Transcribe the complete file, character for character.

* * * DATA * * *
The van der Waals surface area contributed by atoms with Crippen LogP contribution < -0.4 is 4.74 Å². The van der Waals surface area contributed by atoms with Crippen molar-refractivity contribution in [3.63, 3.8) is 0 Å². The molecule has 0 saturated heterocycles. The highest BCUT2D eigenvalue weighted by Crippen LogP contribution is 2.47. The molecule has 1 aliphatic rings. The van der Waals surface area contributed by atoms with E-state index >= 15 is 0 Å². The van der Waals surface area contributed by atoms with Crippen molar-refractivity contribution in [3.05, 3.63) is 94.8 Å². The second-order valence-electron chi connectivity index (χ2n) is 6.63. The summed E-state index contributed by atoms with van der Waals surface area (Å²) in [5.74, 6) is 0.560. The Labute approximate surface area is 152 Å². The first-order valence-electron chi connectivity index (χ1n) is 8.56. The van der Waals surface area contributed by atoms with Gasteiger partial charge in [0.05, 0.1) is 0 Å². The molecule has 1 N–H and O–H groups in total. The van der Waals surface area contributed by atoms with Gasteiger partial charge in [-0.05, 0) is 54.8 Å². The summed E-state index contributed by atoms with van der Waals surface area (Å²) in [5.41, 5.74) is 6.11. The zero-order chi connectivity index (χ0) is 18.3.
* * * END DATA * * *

The van der Waals surface area contributed by atoms with Crippen LogP contribution < -0.4 is 4.74 Å². The van der Waals surface area contributed by atoms with Crippen molar-refractivity contribution in [3.63, 3.8) is 0 Å². The molecule has 0 saturated heterocycles. The highest BCUT2D eigenvalue weighted by Crippen LogP contribution is 2.47. The molecule has 1 aliphatic rings. The van der Waals surface area contributed by atoms with E-state index >= 15 is 0 Å². The van der Waals surface area contributed by atoms with Crippen molar-refractivity contribution in [3.05, 3.63) is 94.8 Å². The second-order valence-electron chi connectivity index (χ2n) is 6.63. The summed E-state index contributed by atoms with van der Waals surface area (Å²) in [5.74, 6) is 0.560. The Labute approximate surface area is 152 Å². The first-order valence-electron chi connectivity index (χ1n) is 8.56. The van der Waals surface area contributed by atoms with Gasteiger partial charge in [0.05, 0.1) is 0 Å². The molecule has 1 N–H and O–H groups in total. The van der Waals surface area contributed by atoms with Gasteiger partial charge in [-0.05, 0) is 54.8 Å². The summed E-state index contributed by atoms with van der Waals surface area (Å²) in [5.41, 5.74) is 6.11. The zero-order chi connectivity index (χ0) is 18.3.